How to pollinate a tree? Use a hosepipe. A one-day workshop in Oman helped train extension staff on a new technique called liquid pollination, which increases productivity and profits for date palm growers. In the date palm, only female trees bear fruit – and must first be pollinated by male trees. Traditional pollination methods are slow, costly, and require trained labour. Liquid pollination – where female trees are sprayed with pollen solution, using a hosepipe – is much quicker, cheaper, and equally effective. Participants from six Gulf countries were provided hands-on training on how to prepare and apply pollen solution (optimal concentrations have been tested and validated by the ICARDA-led date palm project). Liquid pollination offers many advantages over current practice – ease of application, low costs, relatively low pollen requirements, and high fruit set resulting from more effective pollination.
Meeting on National Seed Policy, Kabul, Afghanistan, 6-7 March
Afghanistan’s Ministry of Agriculture is working with ICARDA and other partners to strengthen seed production and accelerate the dissemination of new crop varieties. The Seed Policy meeting discussed revisions to the current policy (formulated in 2005). It brought together experts from the Ministry of Agriculture, Irrigation and Livestock, FAO, the World Bank, UNDP, ICARDA, CIMMYT, the Afghanistan National Seed Organization and many other organizations. Key issues included: making the seed sector less dependent on government subsidies or donor funding; variety development and evaluation; marketing and extension linkages; quality control; industry associations; ownership and protection of varieties; import and export regulations; emergency seed supply; and the informal seed sector.
ICARDA has played a key role in seed systems development in Afghanistan, helping to draft a ‘Code of Conduct’ for international development agencies, and the country’s first Seed Law, and establish a network of village-based seed cooperatives. Despite considerable progress, domestic formal-sector seed production falls far short of demand. Clearly, much more needs to be done – but with a broad range of partners pledging support, the future looks encouraging.
Tunisia has been a key ICARDA partner for over three decades, and hosts the Center’s North Africa Regional Program. The Tunisian government has urged that this partnership be expanded further. Dr Mohamed Ben Salem, Minister of Agriculture, and Dr Mamia El Banna, Minister of Environment, expressed similar views during meetings with an ICARDA delegation in Tunis earlier this month.
The delegation, comprising Dr Mahmoud Solh, Director General; Dr Kamil Shideed, ADG-ICC; and Dr Mohammed El Mourid, Coordinator, North Africa Regional Program, met with both Ministers, senior ministry officials, and scientists and administrators from three key partners: the National Agronomic Research Institute (INRAT), the National Institute for Research in Rural Engineering, Water and Forests (INRGREF) and the National Gene Bank of Tunisia (BNGT).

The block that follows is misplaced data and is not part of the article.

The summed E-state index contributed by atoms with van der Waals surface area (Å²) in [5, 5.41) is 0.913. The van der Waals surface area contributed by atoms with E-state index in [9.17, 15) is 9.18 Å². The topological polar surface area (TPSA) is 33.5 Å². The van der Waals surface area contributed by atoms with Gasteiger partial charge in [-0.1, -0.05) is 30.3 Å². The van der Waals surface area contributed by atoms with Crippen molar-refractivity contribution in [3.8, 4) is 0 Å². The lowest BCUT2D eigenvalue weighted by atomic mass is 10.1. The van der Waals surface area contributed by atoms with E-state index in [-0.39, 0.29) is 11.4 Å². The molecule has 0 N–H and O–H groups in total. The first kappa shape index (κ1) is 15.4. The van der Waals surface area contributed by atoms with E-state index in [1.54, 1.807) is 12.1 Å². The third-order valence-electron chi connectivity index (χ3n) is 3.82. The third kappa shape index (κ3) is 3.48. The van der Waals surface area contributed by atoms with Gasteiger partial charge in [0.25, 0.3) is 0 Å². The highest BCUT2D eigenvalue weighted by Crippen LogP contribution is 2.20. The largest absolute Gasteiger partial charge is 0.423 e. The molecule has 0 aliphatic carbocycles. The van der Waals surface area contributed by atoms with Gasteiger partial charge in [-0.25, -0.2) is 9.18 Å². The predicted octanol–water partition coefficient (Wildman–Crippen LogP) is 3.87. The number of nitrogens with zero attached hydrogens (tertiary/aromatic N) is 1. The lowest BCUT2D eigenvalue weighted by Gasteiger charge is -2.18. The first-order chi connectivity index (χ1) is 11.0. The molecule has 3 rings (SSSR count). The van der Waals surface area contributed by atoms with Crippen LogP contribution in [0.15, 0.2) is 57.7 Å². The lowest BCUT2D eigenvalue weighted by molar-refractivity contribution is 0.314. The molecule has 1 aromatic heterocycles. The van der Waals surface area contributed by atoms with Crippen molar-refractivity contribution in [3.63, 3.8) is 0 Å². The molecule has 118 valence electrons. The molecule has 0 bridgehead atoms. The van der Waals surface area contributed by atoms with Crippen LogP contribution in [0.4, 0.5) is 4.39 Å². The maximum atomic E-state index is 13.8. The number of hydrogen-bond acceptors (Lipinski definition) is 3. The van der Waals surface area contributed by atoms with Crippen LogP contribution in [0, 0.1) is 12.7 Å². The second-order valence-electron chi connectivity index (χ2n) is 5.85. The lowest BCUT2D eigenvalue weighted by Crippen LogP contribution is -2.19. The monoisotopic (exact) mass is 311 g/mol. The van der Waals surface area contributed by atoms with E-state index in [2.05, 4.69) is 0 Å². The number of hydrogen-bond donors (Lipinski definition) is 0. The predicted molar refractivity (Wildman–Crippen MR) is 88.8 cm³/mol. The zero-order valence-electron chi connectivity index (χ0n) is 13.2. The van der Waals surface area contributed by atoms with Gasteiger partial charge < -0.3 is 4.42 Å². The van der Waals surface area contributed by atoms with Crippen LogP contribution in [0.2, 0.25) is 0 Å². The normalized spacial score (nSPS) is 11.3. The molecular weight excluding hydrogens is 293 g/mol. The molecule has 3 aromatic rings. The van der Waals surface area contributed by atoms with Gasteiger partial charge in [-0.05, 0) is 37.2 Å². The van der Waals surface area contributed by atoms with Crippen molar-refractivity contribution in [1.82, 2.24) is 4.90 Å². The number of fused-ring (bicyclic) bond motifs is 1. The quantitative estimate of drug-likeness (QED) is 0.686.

The meetings helped identify a number of areas where collaboration will be expanded. These include food security, crop improvement, genebank management, conservation agriculture, irrigation methods, rangeland conservation, livestock, water desalination and wastewater management.
The African Development Bank (AfDB) is substantially increasing funding support for CGIAR programs in Africa. A five-year AfDB-funded project was announced earlier this month: Support to agricultural research for the development of strategic crops, targeting four strategic crops – cassava, maize, rice and wheat – in 22 African countries. It will be implemented jointly by four CGIAR Centers: IITA (the executing agency), ICARDA, AfricaRice and IFPRI. ICARDA will lead the wheat component, with research platforms in Ethiopia, Nigeria and Sudan, and additional research sites in eight other countries.
Dr Donald Kaberuka, AfDB President, met with an ICARDA delegation at the AfDB headquarters in Tunis on 19 March. He said AfDB and ICARDA shared the same goals, and would continue to work together. The ICARDA delegation (Drs Solh, Shideed and El Mourid) also met with the AfDB team (Drs Ken Johm, Dougou Keita and Jonas Chianu from the Agriculture and Agro-Industry Division) who led the development of the Strategic crops project. Dr Mahmoud Solh, ICARDA Director General, presented a summary of ICARDA’s work in dry areas, with a focus on Africa. The meeting highlighted the potential for scaling out improved technologies through development projects, such as a planned AfDB project for the Horn of Africa.
Six research centers have launched a new partnership on food legumes. India, Morocco (two of the world’s most important legume producers) and the CGIAR will pool skills and resources to increase production of faba bean, chickpea, lentil and other legume crops, which are the main source of dietary protein in both countries. The six partners are the OCP (Office Cherifien des Phosphates) Foundation, Institut National de la Recherche Agronomique (INRA) and Institut Agronomique et Vétérianire Hassan II (IAV) in Morocco; the Swaminathan Research Foundation in India; ICARDA; and ICRISAT. A formal agreement was signed in Rabat, Morocco, on 8 March, describing research priorities and implementation mechanisms.
The agreement was signed during the Inaugural Meeting of the Global Food Security Forum, held in Rabat, Morocco, during 7-9 March. The Forum aims to bring together the full range of stakeholders from both developed and developing countries, to identify and promote innovations and partnerships for food security. Delegates at this inaugural meeting included 300 scientists, development experts and policy makers from 50 countries. ICARDA was represented by Dr Mahmoud Solh, Director General, and Dr Mohamed El Mourid, Coordinator, North Africa Regional Program.